Ganmars, Fulnets and Green Sea-Going Chickens

In the early summer of 2018, my good friend Malcolm and I were lucky enough to be selected to take part in a NTS work party to carry out maintenance and conservation work on St Kilda.

The work party consisted of a team leader, a cook, and ten volunteers, and we would stay on the main island of Hirta for two weeks, living in the cottages once inhabited by the St Kildan people prior to their evacuation to the mainland in 1930.

Cottages Nos 4, 3, 2 and 1

To visit the archipelago of St Kilda is an amazing experience. But to stay there for two weeks takes it to whole new level. The remoteness and wildness of the islands got under our skin and in a very short space of time we became quite possessive of our new home. When visitors arrived on day trips to the island, it felt like they were intruders, and we were grateful come evening time when they left and we once again had the place to ourselves.

Village Bay on Hirta

Staying in the islander’s old stone cottages in Village Bay had the effect of immersing us in the amazing history of St Kilda. It gave us just a sense of what life might have been like to live there permanently. We were all completely smitten with the place.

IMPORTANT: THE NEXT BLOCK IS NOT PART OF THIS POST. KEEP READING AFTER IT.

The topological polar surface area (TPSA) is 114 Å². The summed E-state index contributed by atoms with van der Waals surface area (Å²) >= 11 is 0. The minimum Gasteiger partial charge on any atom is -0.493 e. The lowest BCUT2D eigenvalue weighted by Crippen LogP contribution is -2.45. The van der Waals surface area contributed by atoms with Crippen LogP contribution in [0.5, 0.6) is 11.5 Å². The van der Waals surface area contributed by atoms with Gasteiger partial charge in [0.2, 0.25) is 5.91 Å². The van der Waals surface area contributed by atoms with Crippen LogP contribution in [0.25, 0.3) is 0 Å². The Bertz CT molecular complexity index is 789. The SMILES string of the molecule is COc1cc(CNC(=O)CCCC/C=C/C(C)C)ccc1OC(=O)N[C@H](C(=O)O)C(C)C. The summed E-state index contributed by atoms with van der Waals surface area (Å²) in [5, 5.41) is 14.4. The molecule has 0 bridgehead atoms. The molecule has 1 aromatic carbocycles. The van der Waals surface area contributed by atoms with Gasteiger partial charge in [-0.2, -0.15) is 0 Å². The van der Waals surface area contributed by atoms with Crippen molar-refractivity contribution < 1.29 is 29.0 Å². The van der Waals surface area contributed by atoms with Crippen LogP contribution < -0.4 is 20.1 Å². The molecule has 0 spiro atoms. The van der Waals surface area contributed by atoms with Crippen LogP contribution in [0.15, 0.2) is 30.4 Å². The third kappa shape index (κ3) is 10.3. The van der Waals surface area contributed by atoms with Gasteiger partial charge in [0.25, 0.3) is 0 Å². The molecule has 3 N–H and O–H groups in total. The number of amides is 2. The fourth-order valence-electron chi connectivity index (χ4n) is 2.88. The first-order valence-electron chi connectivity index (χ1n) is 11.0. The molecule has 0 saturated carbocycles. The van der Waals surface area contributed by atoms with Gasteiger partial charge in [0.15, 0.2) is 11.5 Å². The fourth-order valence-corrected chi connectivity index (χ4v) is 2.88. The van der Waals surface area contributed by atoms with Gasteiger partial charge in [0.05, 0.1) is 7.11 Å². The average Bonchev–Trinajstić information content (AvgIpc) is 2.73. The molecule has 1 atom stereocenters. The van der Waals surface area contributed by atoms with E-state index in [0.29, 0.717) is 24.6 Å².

Between painting, cleaning out field drains, beach cleaning, general maintenance and repairs, we had time to explore the spectacular topography of the island. Hirta sports the highest sea cliffs in the UK and, surrounded as it is by the Atlantic Ocean, it is home to enormous colonies of sea birds.

Sea cliffs on Hirta (for scale there are 3 people near the skyline)

Everyone on the work party had understandably come armed with cameras to record our time on the island. With this in mind we set ourselves that challenge of recreating an image of three islanders returning from the cliffs with a catch of fulmars. Sea birds formed a significant part of the islanders’ diet and the way they harvested the fulmars, gannets and puffins from the precipitous cliffs of the archipelago became the stuff of legend.

My friend Malcolm concocted a plan of how and where this photograph could be taken. He would need three of the men to play the part of the islanders and three of the ladies to play the part of the sea birds.

Taking our places for the photo shoot

The final image (Copyright Malcolm Lind)

I tracked Malcolm down to Cottage No5 which is used as the tool store and workshop. I interrupted his hard work and asked him to explained how he planned turn the ladies into Fulnets and Ganmars, two now extinct species of sea bird that were apparently related to Green Sea Chickens, once found on St Kilda.


Green Sea-Going Chickens arriving at St Kilda

The following link will explain all you need to know about Ganmars, Fulnets and Green Sea-Going Chickens. It will also illustrate the strange effects living on an isolated island out in the Atlantic Ocean can have on your mind.

Ganmars, Fulnets and Green Sea-Going Chickens

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